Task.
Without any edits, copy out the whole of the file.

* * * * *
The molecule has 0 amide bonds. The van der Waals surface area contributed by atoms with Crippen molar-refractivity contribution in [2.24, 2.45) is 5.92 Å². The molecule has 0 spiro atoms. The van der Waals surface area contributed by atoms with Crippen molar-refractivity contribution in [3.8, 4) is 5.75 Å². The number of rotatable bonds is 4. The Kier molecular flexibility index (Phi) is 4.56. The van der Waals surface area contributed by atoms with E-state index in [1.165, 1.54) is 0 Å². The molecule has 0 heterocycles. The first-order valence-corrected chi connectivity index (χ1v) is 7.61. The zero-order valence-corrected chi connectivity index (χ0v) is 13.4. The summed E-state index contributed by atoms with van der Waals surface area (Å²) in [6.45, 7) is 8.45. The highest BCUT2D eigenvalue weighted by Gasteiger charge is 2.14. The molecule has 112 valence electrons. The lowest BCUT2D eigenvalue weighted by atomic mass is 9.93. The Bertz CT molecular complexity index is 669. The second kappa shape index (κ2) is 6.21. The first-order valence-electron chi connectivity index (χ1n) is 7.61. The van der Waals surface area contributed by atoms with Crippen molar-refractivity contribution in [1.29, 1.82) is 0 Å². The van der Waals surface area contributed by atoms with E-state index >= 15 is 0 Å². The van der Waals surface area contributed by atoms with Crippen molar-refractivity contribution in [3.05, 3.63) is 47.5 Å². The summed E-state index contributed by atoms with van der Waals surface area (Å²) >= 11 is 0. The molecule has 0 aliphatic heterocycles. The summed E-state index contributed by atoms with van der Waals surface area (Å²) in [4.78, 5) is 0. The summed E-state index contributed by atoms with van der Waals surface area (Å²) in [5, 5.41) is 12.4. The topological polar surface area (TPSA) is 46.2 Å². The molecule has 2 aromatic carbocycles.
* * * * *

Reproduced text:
The molecule has 0 amide bonds. The van der Waals surface area contributed by atoms with Crippen molar-refractivity contribution in [2.24, 2.45) is 5.92 Å². The molecule has 0 spiro atoms. The van der Waals surface area contributed by atoms with Crippen molar-refractivity contribution in [3.8, 4) is 5.75 Å². The number of rotatable bonds is 4. The Kier molecular flexibility index (Phi) is 4.56. The van der Waals surface area contributed by atoms with E-state index in [1.165, 1.54) is 0 Å². The molecule has 0 heterocycles. The first-order valence-corrected chi connectivity index (χ1v) is 7.61. The zero-order valence-corrected chi connectivity index (χ0v) is 13.4. The summed E-state index contributed by atoms with van der Waals surface area (Å²) in [6.45, 7) is 8.45. The highest BCUT2D eigenvalue weighted by Gasteiger charge is 2.14. The molecule has 112 valence electrons. The lowest BCUT2D eigenvalue weighted by atomic mass is 9.93. The Bertz CT molecular complexity index is 669. The second kappa shape index (κ2) is 6.21. The first-order valence-electron chi connectivity index (χ1n) is 7.61. The van der Waals surface area contributed by atoms with Crippen molar-refractivity contribution in [1.29, 1.82) is 0 Å². The van der Waals surface area contributed by atoms with E-state index >= 15 is 0 Å². The van der Waals surface area contributed by atoms with Crippen molar-refractivity contribution in [3.05, 3.63) is 47.5 Å². The summed E-state index contributed by atoms with van der Waals surface area (Å²) >= 11 is 0. The molecule has 0 aliphatic heterocycles. The summed E-state index contributed by atoms with van der Waals surface area (Å²) in [4.78, 5) is 0. The summed E-state index contributed by atoms with van der Waals surface area (Å²) in [5, 5.41) is 12.4. The topological polar surface area (TPSA) is 46.2 Å². The molecule has 2 aromatic carbocycles.